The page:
Luncheon serves a full house

Progress photo by Cristin Ross HOPE volunteers Sue Williams and Karen Wofford garnish the plates, before dishing up the chicken cordon bleu, for Wednesday’s Cherokee Care Collaboration “To Your Health” luncheon.

By Cristin Ross

cross@jacksonvilleprogress.com

If a person lives to be 80 years old, that person’s heart will have beaten at least 8 billion times.

“And if it missed just one, you’d definitely know about it,” local cardiologist Dr. Wayne Cooper told the 100 people who’d reserved seats at Wednesday’s To Your Health luncheon. “What else can you think of that works so perfectly?”

The meal and program, sponsored by the Cherokee Care Collaboration, was held at the Norman Activity Center in Jacksonville.

“I’m very interested in preventing heart disease,” Mary Richardson said.

Her husband, Jimmy, added, “We’ve been married 55 years. I guess she figures I need to be taken care of.”

Jacksonville resident Carolyn Herr also is interested in learning more about heart disease.

“I came to be motivated,” she admitted. “With all the (health) problems I have, I wanted to get inspired.”

The luncheon is part of the collaboration’s Partners in Health program, which focuses on helping the community improve its quality of life through education about health and safety issues.

“I’ve been to all these meetings,” HOPE volunteer Imogene Adams said. “They always have good food and good programs.”

The program has been sponsoring luncheons every other month for two years at the Soup Kitchen, thanks to a grant from the Texas Department of Health and Human Services.

“I’m very pleased with the interest in today’s program,” HOPE Director Fran Daniel said. “We had reservations made for every spot we had.”

Cooper revealed a few surprising things about cardiovascular disease as his audience munched a heart-healthy meal prepared and presented by HOPE (Helping Others Pursue Enrichment) chef Chris Jordan and volunteers.

“We are all born with cardiovascular disease,” he said. “The paradox of the three kinds of heart disease — excluding congenital heart disease — is that all three are completely preventable, treatable and curable. There is no reason for cardiovascular disease to be the number one cause of death in this country, in both men and women. But it is.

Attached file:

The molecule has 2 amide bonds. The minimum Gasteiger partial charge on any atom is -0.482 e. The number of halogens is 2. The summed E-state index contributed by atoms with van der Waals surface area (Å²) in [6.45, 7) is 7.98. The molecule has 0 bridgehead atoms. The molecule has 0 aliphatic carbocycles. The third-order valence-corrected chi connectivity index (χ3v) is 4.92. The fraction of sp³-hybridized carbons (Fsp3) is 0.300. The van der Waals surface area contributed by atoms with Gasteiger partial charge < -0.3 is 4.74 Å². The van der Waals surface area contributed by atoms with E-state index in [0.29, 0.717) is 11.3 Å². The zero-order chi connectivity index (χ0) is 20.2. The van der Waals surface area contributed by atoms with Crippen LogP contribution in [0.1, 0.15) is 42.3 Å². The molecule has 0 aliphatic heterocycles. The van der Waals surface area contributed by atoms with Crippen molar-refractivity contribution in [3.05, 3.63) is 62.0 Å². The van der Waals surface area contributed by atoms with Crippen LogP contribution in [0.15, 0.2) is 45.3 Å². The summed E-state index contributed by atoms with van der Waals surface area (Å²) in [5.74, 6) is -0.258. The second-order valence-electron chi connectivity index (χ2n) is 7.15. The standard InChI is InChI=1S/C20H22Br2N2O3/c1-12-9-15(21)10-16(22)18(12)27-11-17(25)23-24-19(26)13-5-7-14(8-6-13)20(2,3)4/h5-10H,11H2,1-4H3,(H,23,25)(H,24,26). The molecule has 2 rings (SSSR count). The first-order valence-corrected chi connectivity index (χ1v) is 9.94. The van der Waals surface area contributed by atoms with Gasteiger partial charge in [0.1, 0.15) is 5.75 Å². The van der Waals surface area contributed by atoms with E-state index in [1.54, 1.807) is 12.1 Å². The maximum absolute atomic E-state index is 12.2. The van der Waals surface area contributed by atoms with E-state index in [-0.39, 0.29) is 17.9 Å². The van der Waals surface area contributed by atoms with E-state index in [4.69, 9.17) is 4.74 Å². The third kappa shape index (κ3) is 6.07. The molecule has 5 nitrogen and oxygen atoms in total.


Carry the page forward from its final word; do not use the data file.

“With the advancements of modern medicine, especially in the last 20 years, with the advancements of research, all three conditions of heart disease are 99 percent-plus treatable,” he said.

To answer the question why cardiovascular disease is still the nation’s largest killer, Cooper referenced the book, “On Death and Dying,” by Dr. Elisabeth Kübler-Ross.

“The stages of heart disease are very similar to the stages of grief,” Cooper said. “Stage 1 is denial. Both genders are very good at denial. They deny they need to manage stress or get checked.

“Stage 2 is anger. It’s very common, especially among men, for a patient to get angry as it sinks in that they have some form of cardiovascular disease.

“Stage 3 is negotiation. We are all very good negotiators. Trying to strike a deal is in our nature. But trying to strike a deal with Nature won’t work.

“Stage 3 is depression. After a diagnosis, a lot of people get very fatalistic — it was in their fate or it was God’s will they get cardiovascular disease.

“And finally, Stage 5, acceptance. Once you accept what’s happening and decide to make changes to help treat and cure the problems, there’s no reason today for people to die of heart disease,” Cooper said.

The next luncheon’s date and topic will be announced soon. The collaboration is also open to suggestions for future topics or venues. Call HOPE, 903-586-7781, to share ideas.